Figure 1: Schematic overview of the last two components of the study to assess the feasibility of using multi- rotor Unoccupied Aerial Systems (UAS) to determine free-ranging delphinid group age composition and population age-structure.

The aims of the first phase of this project are to (Figure 1, phase 3):

  • Collect aerial images of the Kona (Hawaii) population of spinner dolphins.

Whilst the ultimate goal of this project is to develop a generalizable method for remotely assessing delphinid population health, we will achieve this by focusing on a localised, well-studied population, the Hawaiian spinner dolphin (Stenella longirostris). In 2014, the abundance of the Hawaii Island spinner stock was estimated to about 650 individuals, a smaller estimate than anticipated from previous studies (around 1,000 individuals). Hawaiian spinner dolphins exhibit a specific behavior pattern foraging offshore at night, returning to preferred sheltered bays to socialize and rest during the day. The resting bays have become popular touristic destinations which have raised concerns for their long-term population viability and has become a management priority for NOAA.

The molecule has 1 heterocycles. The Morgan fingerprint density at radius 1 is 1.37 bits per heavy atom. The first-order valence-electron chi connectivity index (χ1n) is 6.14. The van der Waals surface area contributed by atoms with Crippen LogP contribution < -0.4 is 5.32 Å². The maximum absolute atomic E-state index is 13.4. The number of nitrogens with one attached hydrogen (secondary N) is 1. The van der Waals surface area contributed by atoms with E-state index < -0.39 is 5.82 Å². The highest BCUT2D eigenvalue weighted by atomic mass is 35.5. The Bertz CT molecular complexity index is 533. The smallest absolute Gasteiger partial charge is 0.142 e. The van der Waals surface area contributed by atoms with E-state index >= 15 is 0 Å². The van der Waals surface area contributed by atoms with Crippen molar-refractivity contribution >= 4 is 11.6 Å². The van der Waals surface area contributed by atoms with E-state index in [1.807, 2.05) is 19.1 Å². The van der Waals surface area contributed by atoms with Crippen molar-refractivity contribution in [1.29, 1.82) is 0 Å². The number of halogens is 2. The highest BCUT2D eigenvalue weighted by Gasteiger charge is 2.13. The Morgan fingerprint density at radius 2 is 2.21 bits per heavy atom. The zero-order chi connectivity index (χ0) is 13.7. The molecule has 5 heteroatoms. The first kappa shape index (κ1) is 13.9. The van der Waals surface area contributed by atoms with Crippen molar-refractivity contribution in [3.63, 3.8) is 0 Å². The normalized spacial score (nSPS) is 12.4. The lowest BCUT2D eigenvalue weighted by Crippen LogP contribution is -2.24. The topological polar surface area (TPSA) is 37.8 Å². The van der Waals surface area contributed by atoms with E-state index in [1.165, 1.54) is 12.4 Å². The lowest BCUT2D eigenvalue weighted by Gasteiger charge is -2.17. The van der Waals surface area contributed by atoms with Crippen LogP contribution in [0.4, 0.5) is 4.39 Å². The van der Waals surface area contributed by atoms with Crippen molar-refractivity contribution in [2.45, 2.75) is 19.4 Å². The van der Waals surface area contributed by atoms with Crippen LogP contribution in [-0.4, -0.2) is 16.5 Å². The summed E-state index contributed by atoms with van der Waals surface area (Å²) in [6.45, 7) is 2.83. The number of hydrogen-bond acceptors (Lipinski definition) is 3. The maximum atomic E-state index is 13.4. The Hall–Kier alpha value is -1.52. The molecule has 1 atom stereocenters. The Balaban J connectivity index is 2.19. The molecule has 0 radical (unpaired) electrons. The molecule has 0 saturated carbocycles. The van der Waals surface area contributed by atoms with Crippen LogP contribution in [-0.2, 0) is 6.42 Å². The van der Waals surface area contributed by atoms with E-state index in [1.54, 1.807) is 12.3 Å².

Aerial videos of the spinner dolphin groups will be obtained via UAS. Optimal videos of the animals consist of animals swimming in cohesive groups and surfacing to breath. The UAS will be launched either from a research vessel at sea or from land (i.e, cliffs, parks). Once a group is encountered, the UAS will hover it at altitudes ranging from 16 meters to 50 meters, for up to 18 minutes at one time (depending on weather conditions, animals’ behavior and data quality obtained).

  • Estimate the length of the spinner dolphins.